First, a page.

WVU Public Health Students Assist With Post-Chemical Leak Data Collection

CASPER Cropped (2)

Pictured (L to R) are Lauren Branch, Kate Siegrist, Emily Eddy, Joe Klass, Megan Stabler, Vanessa McGann 

Recently, six MPH and PhD students from the West Virginia University School of Public Health (SPH) travelled to southern West Virginia to assist the Bureau for Public Health with data collection in the region most affected by the recent chemical leak.

The students received a day-long Community Assessment for Public Health Emergency Response (CASPER) training conducted by the CDC.  They then assisted the Bureau for Public Health in collecting household survey data throughout areas near the Elk River.

“We are very pleased that our students were able to provide this valuable service to the citizens of West Virginia, while also gaining valuable first-hand experience in public health crisis management and response,” said Jeffrey Coben, MD, Interim Dean.   “Since this activity occurred during the school semester, the Office of Student Services coordinated activities with students, their advisors, and course instructors.  This represents just one example of our ongoing commitment to serving the public health needs of the state.”

WVU student Lauren Branch, MPH candidate in the Department of Occupational and Environmental Health Sciences, participated in the training and administering of surveys.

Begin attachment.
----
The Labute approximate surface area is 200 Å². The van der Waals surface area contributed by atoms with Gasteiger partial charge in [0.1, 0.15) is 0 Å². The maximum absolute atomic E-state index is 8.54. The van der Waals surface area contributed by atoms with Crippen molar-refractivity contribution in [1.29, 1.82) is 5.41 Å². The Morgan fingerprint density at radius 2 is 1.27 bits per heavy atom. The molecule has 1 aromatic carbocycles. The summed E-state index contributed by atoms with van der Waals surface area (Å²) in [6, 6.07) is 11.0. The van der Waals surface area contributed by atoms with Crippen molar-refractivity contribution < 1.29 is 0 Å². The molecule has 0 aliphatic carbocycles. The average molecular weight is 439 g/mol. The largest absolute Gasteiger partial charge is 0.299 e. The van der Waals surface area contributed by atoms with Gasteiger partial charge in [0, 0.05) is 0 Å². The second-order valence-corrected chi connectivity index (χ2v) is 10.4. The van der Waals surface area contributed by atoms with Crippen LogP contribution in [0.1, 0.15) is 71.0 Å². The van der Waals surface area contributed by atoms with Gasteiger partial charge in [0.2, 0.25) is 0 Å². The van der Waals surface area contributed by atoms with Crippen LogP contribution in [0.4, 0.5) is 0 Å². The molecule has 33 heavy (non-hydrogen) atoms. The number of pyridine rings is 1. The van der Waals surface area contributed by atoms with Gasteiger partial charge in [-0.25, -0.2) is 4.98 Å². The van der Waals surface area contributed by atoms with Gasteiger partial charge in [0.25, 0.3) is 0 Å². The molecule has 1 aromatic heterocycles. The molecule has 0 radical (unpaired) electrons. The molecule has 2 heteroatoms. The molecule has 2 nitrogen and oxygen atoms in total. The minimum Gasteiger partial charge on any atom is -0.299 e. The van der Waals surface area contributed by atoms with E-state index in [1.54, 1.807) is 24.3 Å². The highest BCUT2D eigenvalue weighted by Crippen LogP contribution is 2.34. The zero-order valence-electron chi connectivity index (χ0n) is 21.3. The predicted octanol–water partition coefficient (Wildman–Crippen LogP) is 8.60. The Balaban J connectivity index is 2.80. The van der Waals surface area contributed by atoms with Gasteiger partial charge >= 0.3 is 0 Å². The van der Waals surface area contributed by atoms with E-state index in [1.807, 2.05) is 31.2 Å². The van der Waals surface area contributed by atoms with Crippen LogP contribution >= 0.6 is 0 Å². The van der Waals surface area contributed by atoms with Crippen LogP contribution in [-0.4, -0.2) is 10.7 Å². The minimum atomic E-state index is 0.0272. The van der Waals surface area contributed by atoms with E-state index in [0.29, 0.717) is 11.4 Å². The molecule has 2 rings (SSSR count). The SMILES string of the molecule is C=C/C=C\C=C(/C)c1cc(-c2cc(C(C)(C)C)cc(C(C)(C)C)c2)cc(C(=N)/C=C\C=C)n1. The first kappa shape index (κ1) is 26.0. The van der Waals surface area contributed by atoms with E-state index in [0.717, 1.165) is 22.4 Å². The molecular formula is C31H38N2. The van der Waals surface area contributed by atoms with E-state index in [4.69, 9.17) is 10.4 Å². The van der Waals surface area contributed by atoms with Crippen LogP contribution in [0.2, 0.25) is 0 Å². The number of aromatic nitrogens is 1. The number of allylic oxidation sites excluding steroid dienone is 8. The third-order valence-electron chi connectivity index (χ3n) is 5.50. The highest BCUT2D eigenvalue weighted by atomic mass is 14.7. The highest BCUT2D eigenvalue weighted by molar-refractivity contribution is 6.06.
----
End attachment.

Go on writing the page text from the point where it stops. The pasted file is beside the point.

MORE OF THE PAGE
“It was a good experience for us, as students, to receive the overview of the methodology and to understand how they [CDC] will assess the data.”

Lauren went on to say that the residents she encountered were very cooperative and willing to share their stories and answer the survey questions. “The information we collected will help in the planning for communication efforts and supply distribution for any type of future crisis.” 

As a student whose areas of emphasis include threat preparedness and community resilience, Lauren said the experience “has only strengthened my commitment to my field. There is such a need for more people to do this kind of work.”

“The hardest part of the trip,” Lauren said “was leaving the residents who still had many questions of their own.” 

The CDC is now compiling the data which will indicate community factors to be taken into consideration for future emergency response and management.